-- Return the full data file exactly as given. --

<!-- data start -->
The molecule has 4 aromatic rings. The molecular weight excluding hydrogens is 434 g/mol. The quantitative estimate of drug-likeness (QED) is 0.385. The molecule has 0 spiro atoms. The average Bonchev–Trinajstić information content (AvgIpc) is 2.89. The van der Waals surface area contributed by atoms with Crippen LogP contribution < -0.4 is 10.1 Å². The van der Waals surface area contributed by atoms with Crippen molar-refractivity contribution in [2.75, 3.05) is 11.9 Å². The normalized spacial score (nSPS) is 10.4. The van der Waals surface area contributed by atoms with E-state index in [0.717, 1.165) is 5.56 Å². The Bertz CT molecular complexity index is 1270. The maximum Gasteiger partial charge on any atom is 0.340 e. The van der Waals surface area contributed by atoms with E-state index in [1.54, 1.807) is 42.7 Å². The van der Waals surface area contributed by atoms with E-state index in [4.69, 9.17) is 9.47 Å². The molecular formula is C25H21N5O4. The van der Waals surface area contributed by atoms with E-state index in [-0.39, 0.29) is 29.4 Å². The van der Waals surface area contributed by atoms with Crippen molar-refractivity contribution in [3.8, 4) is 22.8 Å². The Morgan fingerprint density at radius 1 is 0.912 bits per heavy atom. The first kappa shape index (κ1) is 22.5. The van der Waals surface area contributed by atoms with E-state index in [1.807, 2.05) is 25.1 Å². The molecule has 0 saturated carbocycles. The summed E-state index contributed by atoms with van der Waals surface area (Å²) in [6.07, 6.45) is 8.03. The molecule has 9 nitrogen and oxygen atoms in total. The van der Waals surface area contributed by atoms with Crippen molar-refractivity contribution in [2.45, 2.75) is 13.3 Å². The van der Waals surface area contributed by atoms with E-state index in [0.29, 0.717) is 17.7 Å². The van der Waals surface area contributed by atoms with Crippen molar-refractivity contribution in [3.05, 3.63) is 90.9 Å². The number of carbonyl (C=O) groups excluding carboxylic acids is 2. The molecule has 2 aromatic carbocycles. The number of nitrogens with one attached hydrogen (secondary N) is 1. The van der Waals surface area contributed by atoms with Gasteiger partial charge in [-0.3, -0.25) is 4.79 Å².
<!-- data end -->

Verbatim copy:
The molecule has 4 aromatic rings. The molecular weight excluding hydrogens is 434 g/mol. The quantitative estimate of drug-likeness (QED) is 0.385. The molecule has 0 spiro atoms. The average Bonchev–Trinajstić information content (AvgIpc) is 2.89. The van der Waals surface area contributed by atoms with Crippen LogP contribution < -0.4 is 10.1 Å². The van der Waals surface area contributed by atoms with Crippen molar-refractivity contribution in [2.75, 3.05) is 11.9 Å². The normalized spacial score (nSPS) is 10.4. The van der Waals surface area contributed by atoms with E-state index in [0.717, 1.165) is 5.56 Å². The Bertz CT molecular complexity index is 1270. The maximum Gasteiger partial charge on any atom is 0.340 e. The van der Waals surface area contributed by atoms with E-state index in [1.54, 1.807) is 42.7 Å². The van der Waals surface area contributed by atoms with E-state index in [4.69, 9.17) is 9.47 Å². The molecular formula is C25H21N5O4. The van der Waals surface area contributed by atoms with E-state index in [-0.39, 0.29) is 29.4 Å². The van der Waals surface area contributed by atoms with Crippen molar-refractivity contribution in [3.8, 4) is 22.8 Å². The Morgan fingerprint density at radius 1 is 0.912 bits per heavy atom. The first kappa shape index (κ1) is 22.5. The van der Waals surface area contributed by atoms with E-state index in [1.807, 2.05) is 25.1 Å². The molecule has 0 saturated carbocycles. The summed E-state index contributed by atoms with van der Waals surface area (Å²) in [6.07, 6.45) is 8.03. The molecule has 9 nitrogen and oxygen atoms in total. The van der Waals surface area contributed by atoms with Crippen molar-refractivity contribution in [2.45, 2.75) is 13.3 Å². The van der Waals surface area contributed by atoms with E-state index in [0.29, 0.717) is 17.7 Å². The van der Waals surface area contributed by atoms with Crippen molar-refractivity contribution in [3.05, 3.63) is 90.9 Å². The number of carbonyl (C=O) groups excluding carboxylic acids is 2. The molecule has 2 aromatic carbocycles. The number of nitrogens with one attached hydrogen (secondary N) is 1. The van der Waals surface area contributed by atoms with Gasteiger partial charge in [-0.3, -0.25) is 4.79 Å².